Coming off the high of week 1 of pre-season against the Dolphins, expectations were high that the Bears could keep the momentum going this week with the visit of Mitch Trubisky and the Buffalo Bills.
The reality of week 2 was very much far from expectations. The Bears failed to make an impact in any of the three phases due to a number of reasons, some of which we will discuss.
Offensively, the first half of this game looked very similar to last week’s first half debacle. The team had multiple 3 and outs and as a result the defence were on the field the majority of the time.
Andy Dalton got an extended run in this game, playing the whole first half, but he was entirely underwhelming as many had predicted. Playing behind a make-shift offensive line combined with Dalton’s lack of effective mobility was never going to be a recipe for success. Add in that David Montgomery, Allen Robinson and Cole Kmet didn’t play and most of the other skill position “number 1s” were limited, and we have a situation where you shouldn’t be shocked at the lack of production.
With the offence laying an egg for most of first half we saw the defence on the field a lot more than what would be considered ideal. Usually, this defensive unit are a group that can be relied upon when the offence is, well, being the offence; however, their own dismal display left a lot to be desired. Missed tackles, poor technique and an apparent lack of desire shone through and led to Mitch Trubisky et al putting up 34 points by half time.
While I understand that teams don’t tend to scheme for games in the pre-season, surely we knew that Buffalo would play to Mitch’s strengths and run quick slants, quick releases and pretty much all the stuff he did in Chicago. This wasn’t the case and the defence were made to look very average.
Justin Fields was introduced in the 3rd quarter, and although he clearly presented as a better option to Andy Dalton, he struggled to make a significant impact. What do you expect when you stick the kid out there behind the 3rd team offensive linemen and alongside a group of receivers who probably won’t even be on the roster in 2 weeks?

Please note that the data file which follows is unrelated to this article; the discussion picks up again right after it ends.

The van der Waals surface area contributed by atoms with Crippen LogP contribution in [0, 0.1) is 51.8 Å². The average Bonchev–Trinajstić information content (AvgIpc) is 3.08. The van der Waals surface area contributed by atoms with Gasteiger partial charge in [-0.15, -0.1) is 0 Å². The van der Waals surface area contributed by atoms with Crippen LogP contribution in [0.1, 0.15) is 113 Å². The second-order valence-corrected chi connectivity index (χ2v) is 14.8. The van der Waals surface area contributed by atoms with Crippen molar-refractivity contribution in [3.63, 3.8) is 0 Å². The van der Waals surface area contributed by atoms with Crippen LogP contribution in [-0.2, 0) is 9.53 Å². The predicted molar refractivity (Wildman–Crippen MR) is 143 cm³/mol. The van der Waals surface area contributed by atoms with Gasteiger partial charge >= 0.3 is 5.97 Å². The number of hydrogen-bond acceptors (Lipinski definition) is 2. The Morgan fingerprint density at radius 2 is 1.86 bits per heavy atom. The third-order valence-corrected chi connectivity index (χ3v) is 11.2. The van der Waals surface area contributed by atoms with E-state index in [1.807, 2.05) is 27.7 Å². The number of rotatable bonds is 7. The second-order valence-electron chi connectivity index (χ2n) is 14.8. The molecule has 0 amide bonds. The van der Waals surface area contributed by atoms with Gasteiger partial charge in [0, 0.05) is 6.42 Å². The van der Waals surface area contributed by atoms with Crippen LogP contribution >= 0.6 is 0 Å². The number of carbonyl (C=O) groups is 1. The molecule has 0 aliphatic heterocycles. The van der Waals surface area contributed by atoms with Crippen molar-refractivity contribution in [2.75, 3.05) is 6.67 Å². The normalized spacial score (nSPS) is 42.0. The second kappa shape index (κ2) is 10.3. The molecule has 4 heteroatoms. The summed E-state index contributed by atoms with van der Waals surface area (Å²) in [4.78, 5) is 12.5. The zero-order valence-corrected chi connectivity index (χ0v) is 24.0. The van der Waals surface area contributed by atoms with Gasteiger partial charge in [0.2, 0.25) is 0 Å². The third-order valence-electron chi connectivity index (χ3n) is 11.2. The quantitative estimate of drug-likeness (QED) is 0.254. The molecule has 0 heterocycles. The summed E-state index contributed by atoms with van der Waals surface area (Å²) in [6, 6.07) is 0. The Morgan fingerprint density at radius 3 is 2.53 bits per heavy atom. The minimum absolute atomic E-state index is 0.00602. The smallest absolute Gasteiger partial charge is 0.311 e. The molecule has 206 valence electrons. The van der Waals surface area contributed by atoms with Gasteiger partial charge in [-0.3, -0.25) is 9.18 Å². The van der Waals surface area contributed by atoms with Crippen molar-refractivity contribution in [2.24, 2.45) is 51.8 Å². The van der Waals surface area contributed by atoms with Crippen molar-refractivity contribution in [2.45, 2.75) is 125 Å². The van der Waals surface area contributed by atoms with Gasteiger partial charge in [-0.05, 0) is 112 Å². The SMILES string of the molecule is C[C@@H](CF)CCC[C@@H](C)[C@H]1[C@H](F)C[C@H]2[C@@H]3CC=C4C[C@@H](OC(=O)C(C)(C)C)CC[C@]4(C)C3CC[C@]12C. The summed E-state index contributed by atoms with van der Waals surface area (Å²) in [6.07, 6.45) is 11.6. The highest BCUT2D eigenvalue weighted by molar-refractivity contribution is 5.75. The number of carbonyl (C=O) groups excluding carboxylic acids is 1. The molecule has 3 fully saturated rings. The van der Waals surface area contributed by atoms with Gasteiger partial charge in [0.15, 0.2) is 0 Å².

Special teams? There is nothing special about this unit right now. We clearly miss guys like Sherrick McManis and have failed to adequately replace them. We could put this down to one game, but they were below par in week 1 vs Miami.
It wasn’t all doom and gloom! There were some impressive performances from individuals out there including Khyiris Tonga; Jaylon Johnson; Khalil Herbert and Larry Borom. What is even more encouraging is that each of these is a draft pick.
So here we are, looking forward to the last pre-season game and having more questions than answers when it comes to “the plan”.
Matt Nagy has already alluded to Andy Dalton still being the first choice at the quarterback position, despite the clear gulf in ability and potential between him and Fields. He has said that he still needs the regular season to fully evaluate Andy Dalton’s place on this team. I’m sorry, but if you are at this point in the pre-season and you still don’t know what you have in the 11-year veteran Dalton then maybe you are in the wrong game.
In order to “evaluate” Fields, he needs to be getting reps with the number 1s, both in practice and in the final pre-season game. We were told this would happen last week, but his snaps were limited.
The Bears will hope that this week was just a blip, and to be fair they were missing the majority of their starters on offence and some on defence. Pre-season games are the time to make errors and more importantly make adjustments.
We will hope to get some injured players back on the field, and have some offensive line reinforcement in the large and imposing shape of Jason Peters. Don’t be shocked to see the Bears revamp the wide receiver corps after final cuts have been made, as clearly the depth in that area is a concern.
Nagy needs to make the move to Fields, not just for his own sake, but for the sake of the team and the development of Fields. Don’t be stubborn, recognise what is the best decision and make it. Another thing for Nagy to consider is whether he should be calling plays. Nagy is arguably a good leader, but maybe he isn’t the offensive guru that he thinks he is. That’s another conversation for later.
Make the change! JF1=QB1.